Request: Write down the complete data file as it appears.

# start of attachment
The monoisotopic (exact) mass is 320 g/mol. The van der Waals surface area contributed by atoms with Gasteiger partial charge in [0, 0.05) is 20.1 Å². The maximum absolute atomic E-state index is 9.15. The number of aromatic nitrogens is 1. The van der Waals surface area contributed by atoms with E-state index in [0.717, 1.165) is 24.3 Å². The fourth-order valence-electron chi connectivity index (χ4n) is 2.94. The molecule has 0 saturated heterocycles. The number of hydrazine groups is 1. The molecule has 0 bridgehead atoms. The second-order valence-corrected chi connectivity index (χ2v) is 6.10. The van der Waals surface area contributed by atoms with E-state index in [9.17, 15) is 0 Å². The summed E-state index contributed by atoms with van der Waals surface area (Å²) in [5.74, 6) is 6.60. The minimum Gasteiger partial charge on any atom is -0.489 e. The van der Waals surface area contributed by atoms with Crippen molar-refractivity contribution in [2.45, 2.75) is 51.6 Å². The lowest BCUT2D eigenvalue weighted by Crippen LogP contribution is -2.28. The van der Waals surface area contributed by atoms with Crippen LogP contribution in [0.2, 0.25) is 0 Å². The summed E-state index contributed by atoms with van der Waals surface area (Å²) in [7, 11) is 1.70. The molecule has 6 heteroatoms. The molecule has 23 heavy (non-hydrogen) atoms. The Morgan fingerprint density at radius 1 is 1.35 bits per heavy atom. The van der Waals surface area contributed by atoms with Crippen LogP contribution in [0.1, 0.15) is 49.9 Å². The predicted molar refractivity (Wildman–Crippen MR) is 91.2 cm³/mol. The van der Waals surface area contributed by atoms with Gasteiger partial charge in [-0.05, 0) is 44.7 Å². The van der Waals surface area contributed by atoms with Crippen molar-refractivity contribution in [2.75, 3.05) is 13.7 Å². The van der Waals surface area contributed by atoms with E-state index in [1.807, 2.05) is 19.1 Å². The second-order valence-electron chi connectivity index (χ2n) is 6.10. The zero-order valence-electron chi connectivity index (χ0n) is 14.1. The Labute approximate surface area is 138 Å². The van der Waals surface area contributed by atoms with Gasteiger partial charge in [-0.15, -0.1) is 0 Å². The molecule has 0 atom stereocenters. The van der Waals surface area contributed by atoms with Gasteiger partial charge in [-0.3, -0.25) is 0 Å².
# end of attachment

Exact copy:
The monoisotopic (exact) mass is 320 g/mol. The van der Waals surface area contributed by atoms with Gasteiger partial charge in [0, 0.05) is 20.1 Å². The maximum absolute atomic E-state index is 9.15. The number of aromatic nitrogens is 1. The van der Waals surface area contributed by atoms with E-state index in [0.717, 1.165) is 24.3 Å². The fourth-order valence-electron chi connectivity index (χ4n) is 2.94. The molecule has 0 saturated heterocycles. The number of hydrazine groups is 1. The molecule has 0 bridgehead atoms. The second-order valence-corrected chi connectivity index (χ2v) is 6.10. The van der Waals surface area contributed by atoms with E-state index in [9.17, 15) is 0 Å². The summed E-state index contributed by atoms with van der Waals surface area (Å²) in [5.74, 6) is 6.60. The minimum Gasteiger partial charge on any atom is -0.489 e. The van der Waals surface area contributed by atoms with Crippen molar-refractivity contribution in [2.45, 2.75) is 51.6 Å². The lowest BCUT2D eigenvalue weighted by Crippen LogP contribution is -2.28. The van der Waals surface area contributed by atoms with Crippen LogP contribution in [0.2, 0.25) is 0 Å². The summed E-state index contributed by atoms with van der Waals surface area (Å²) in [7, 11) is 1.70. The molecule has 6 heteroatoms. The molecule has 23 heavy (non-hydrogen) atoms. The Morgan fingerprint density at radius 1 is 1.35 bits per heavy atom. The van der Waals surface area contributed by atoms with Crippen LogP contribution in [0.1, 0.15) is 49.9 Å². The predicted molar refractivity (Wildman–Crippen MR) is 91.2 cm³/mol. The van der Waals surface area contributed by atoms with Gasteiger partial charge in [-0.05, 0) is 44.7 Å². The van der Waals surface area contributed by atoms with Crippen molar-refractivity contribution in [2.75, 3.05) is 13.7 Å². The van der Waals surface area contributed by atoms with E-state index in [1.807, 2.05) is 19.1 Å². The second-order valence-electron chi connectivity index (χ2n) is 6.10. The zero-order valence-electron chi connectivity index (χ0n) is 14.1. The Labute approximate surface area is 138 Å². The van der Waals surface area contributed by atoms with Gasteiger partial charge in [-0.15, -0.1) is 0 Å². The molecule has 0 atom stereocenters. The van der Waals surface area contributed by atoms with Gasteiger partial charge in [-0.3, -0.25) is 0 Å².